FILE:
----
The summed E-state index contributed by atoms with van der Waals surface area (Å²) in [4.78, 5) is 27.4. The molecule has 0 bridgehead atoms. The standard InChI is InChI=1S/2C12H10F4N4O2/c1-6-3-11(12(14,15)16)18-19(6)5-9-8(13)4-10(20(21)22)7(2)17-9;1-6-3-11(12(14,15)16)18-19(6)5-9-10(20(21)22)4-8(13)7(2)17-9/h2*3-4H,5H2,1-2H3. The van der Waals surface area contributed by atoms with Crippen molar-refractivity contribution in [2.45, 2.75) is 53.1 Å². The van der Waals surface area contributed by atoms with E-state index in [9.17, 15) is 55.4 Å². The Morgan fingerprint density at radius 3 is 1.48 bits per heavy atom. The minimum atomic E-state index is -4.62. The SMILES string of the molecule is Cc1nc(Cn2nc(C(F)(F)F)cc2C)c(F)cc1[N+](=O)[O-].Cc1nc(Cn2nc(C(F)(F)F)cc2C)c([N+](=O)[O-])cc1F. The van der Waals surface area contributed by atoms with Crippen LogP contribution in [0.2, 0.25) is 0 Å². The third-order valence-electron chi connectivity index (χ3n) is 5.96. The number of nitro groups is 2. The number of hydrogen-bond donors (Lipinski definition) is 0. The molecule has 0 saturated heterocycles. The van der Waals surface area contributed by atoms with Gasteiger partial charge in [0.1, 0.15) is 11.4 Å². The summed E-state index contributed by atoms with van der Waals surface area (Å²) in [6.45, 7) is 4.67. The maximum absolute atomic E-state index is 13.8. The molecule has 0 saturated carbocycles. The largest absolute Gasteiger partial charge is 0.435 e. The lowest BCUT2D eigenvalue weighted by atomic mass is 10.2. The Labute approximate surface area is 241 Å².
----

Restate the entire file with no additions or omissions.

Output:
The summed E-state index contributed by atoms with van der Waals surface area (Å²) in [4.78, 5) is 27.4. The molecule has 0 bridgehead atoms. The standard InChI is InChI=1S/2C12H10F4N4O2/c1-6-3-11(12(14,15)16)18-19(6)5-9-8(13)4-10(20(21)22)7(2)17-9;1-6-3-11(12(14,15)16)18-19(6)5-9-10(20(21)22)4-8(13)7(2)17-9/h2*3-4H,5H2,1-2H3. The van der Waals surface area contributed by atoms with Crippen molar-refractivity contribution in [2.45, 2.75) is 53.1 Å². The van der Waals surface area contributed by atoms with E-state index in [9.17, 15) is 55.4 Å². The Morgan fingerprint density at radius 3 is 1.48 bits per heavy atom. The minimum atomic E-state index is -4.62. The SMILES string of the molecule is Cc1nc(Cn2nc(C(F)(F)F)cc2C)c(F)cc1[N+](=O)[O-].Cc1nc(Cn2nc(C(F)(F)F)cc2C)c([N+](=O)[O-])cc1F. The van der Waals surface area contributed by atoms with Crippen LogP contribution in [0.2, 0.25) is 0 Å². The third-order valence-electron chi connectivity index (χ3n) is 5.96. The number of nitro groups is 2. The number of hydrogen-bond donors (Lipinski definition) is 0. The molecule has 0 saturated heterocycles. The van der Waals surface area contributed by atoms with Gasteiger partial charge in [0.1, 0.15) is 11.4 Å². The summed E-state index contributed by atoms with van der Waals surface area (Å²) in [6.45, 7) is 4.67. The maximum absolute atomic E-state index is 13.8. The molecule has 0 saturated carbocycles. The largest absolute Gasteiger partial charge is 0.435 e. The lowest BCUT2D eigenvalue weighted by atomic mass is 10.2. The Labute approximate surface area is 241 Å².